Native American languages * Native cultures * What's new on our site today!

Native Languages of the Americas:
Haida Indian Legends, Myths, and Stories

This is our collection of links to Haida folktales and traditional stories that can be read online. We have indexed our Native American legends section by tribe to make them easier to locate; however, variants on the same legend are often told by American Indians from different tribes, especially if those tribes are kinfolk or neighbors to each other. In particular, though these legends come from the Haidas, the traditional stories of related tribes like the Tlingit and Tsimshian tribes are very similar.

Enjoy the stories! If you would like to recommend a Haida legend for this page or think one of the ones on here should be removed, please let us know.

Sponsored Links

Important Haida Mythological Figures

Raven (Xhuuya or Nankil'slas): Raven is the culture hero of the Haida mythology. He is a revered and benevolent transformer figure who helps the people and shapes their world for them, but at the same time, he is also a trickster character and many Haida stories about Raven have to do with his frivolous or poorly thought out behavior causing trouble for him and the people around him. Xhuuya, Raven's personal name, is pronounced similar to khoo-yah; Nankil'slas, a title meaning "voice handler," is pronounced similar to nahn-kill-stloss (sometimes spelled Nang Kilstlas, Nankilstlas, Nunkilslas, or Nekilstlas.) Raven is also occasionally referred to by Haida storytellers as Yaahl (the literal Haida word for "raven," pronounced similar to "yall") or Wiigit (Raven's name in the neighboring Tsimshian tribe, pronounced wee-git in Haida.) It is typical of Haida culture for men to acquire several different names in their lifetimes-- especially powerful and distinguished men-- so no Haida people would be confused by Raven's many names.

Property Woman: A spirit woman with curly hair who brings prosperity to anybody who catches sight of her.

Haida Indian Myths

*Transforming Beings:
    Overview of Haida and other Northwest Coast Indian storytelling and myth..
*Legends of the Old Massett Haida:
    Audio recordings of Haida story-tellers narrating twenty traditional stories.
The Thunderbird Tootooch Legends:
    Online collection of Kwakiutl and Haida myths and folktales.
*Haida Creation Myth:
    Haida legend about the creation of the world.
*The Flood:
    Haida myth about the flooding of the earth.
*The Bear and his Indian Wife * Bear Mother:
    Haida story about a woman who married a bear.
*Origin of the Gnawing Beaver
    Haida tale of the Beaver Crest.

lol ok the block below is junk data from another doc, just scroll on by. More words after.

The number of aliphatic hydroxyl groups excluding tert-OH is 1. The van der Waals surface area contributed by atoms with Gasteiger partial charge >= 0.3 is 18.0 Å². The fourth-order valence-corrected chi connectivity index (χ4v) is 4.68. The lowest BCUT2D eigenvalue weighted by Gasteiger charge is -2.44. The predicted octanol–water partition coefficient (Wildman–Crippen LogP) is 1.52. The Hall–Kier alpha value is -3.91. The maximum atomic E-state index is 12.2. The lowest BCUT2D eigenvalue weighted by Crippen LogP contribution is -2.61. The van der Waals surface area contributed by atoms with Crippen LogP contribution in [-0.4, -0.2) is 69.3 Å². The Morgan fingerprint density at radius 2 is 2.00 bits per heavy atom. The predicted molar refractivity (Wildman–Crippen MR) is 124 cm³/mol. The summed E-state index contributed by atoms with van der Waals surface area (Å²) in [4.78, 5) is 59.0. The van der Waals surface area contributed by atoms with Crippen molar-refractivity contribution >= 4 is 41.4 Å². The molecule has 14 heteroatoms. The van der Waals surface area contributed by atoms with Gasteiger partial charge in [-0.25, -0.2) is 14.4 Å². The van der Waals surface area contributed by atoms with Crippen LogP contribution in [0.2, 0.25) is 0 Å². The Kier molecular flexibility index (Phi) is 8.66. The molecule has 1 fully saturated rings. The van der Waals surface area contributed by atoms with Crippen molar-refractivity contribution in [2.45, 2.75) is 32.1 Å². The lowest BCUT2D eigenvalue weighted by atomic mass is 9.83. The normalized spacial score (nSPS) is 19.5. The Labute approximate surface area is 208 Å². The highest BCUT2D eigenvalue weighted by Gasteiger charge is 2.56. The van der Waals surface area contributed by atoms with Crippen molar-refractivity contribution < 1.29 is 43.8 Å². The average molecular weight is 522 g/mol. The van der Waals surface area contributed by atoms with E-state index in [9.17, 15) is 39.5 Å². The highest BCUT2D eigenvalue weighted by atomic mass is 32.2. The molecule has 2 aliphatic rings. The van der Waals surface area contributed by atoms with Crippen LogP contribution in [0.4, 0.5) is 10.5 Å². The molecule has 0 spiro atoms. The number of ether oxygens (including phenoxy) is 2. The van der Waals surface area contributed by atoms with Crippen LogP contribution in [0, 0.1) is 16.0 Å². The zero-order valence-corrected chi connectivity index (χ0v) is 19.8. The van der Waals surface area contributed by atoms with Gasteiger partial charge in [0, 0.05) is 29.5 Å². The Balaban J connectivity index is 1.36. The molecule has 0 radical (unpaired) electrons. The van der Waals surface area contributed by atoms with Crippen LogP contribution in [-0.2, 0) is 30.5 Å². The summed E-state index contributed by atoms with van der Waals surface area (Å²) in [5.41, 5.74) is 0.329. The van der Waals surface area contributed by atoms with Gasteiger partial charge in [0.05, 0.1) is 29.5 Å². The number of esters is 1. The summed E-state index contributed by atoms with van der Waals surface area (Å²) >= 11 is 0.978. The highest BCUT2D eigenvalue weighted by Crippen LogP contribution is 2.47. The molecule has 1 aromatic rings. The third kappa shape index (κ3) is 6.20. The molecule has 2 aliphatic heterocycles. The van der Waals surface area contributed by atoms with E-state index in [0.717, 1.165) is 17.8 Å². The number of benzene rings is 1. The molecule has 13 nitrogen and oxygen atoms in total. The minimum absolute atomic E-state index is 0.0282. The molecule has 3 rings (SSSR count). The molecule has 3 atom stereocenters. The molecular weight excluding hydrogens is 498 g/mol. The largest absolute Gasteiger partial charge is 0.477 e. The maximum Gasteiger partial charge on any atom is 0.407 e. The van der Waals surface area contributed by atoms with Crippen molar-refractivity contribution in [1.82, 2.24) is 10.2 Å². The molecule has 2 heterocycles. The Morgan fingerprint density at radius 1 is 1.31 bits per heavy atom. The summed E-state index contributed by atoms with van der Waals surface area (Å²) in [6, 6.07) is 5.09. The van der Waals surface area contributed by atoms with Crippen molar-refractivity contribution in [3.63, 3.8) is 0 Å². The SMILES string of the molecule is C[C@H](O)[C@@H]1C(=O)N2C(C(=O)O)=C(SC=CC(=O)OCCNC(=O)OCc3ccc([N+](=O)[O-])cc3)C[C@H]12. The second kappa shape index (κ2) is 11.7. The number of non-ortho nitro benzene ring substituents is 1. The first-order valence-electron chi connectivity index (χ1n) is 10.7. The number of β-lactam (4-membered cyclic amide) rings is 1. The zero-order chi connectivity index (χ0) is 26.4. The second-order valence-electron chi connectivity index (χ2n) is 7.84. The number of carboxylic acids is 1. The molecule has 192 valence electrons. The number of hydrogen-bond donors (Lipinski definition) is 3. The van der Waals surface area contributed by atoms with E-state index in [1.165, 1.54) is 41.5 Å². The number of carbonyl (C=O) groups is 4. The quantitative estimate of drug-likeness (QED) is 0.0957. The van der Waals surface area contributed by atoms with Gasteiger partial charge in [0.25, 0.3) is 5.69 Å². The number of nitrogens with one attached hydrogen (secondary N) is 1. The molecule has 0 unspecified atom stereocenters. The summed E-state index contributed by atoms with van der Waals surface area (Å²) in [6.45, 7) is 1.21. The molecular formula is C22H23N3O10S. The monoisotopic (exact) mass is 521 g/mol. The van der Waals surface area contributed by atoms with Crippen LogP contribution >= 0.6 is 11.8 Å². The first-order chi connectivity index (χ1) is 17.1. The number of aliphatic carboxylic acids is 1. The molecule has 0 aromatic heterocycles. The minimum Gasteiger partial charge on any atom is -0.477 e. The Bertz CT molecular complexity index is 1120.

*The Devil-Fish's Daughter
    Haida story about a man who became an octopus ("devilfish.")
*Salmon Boy:
    Haida myth of a boy who turned into a salmon.
*How Raven Brought Light To The World:
    Haida Indian myth about the origin of the sun and moon.
*The Man Who Married an Eagle:
    Haida story about a man who joined the Eagle village.
*Eh-Kolie, the Whale:
    Haida myth about the trickster Raven's misadventures with a whale.
*The Cannibal Who Was Burned:
    A resourceful Haida boy defeats a cannibal ogre.
*Master-Carpenter And South-East:
    A mythical Haida hero's battle with the wind.
*The Coming Of The Salmon:
    Haida legend of the origin of salmon.
*Wolf and the Sea:
    Haida legend of the origin of orca (killer whales.)
*Haida Songs:
    Collection of Haida epics and sacred songs.
*Mythology of the Haidas:
    Early 20th-century collection of Haida legends.

Recommended Books on Haida Mythology
Our organization earns a commission from any book bought through these links

Heroes and Heroines of Tlingit-Haida Legend:
    Excellent anthology of Tlingit and Haida legends.
Myths and Legends of Haida Indians of the Northwest:
    Another good collection of traditional Haida stories.
*Mouse Woman and the Mischief Makers * Mouse Woman and the Muddleheads * Mouse Woman and the Vanished Princesses :
    Lively retellings of three Haida legends about a mouse goddess.
American Indian Trickster Tales:
    Compilation of more than a hundred stories about Raven and other Native American tricksters.
    (Use discretion sharing these with kids as some of the stories contain adult humor.)

Sponsored Links

Additional Resources

 Haida religion and expressive traditions
 Indian books of mythology
 Indian spirituality
 Haida language
 Haida Indians
 Alaska Indian tribes
 Pacific Northwest Native art
 Athabaskan language
 Information on Native Americans

Go back to our Haida homepage
Back to Indian gods and monsters
Learn more about the Northwest Native tribes.

Native roots * Indian names and meanings * Tribal tattoo designs

Would you like to help support our organization's work with endangered American Indian languages?

Native Languages of the Americas website © 1998-2020 * Contacts and FAQ page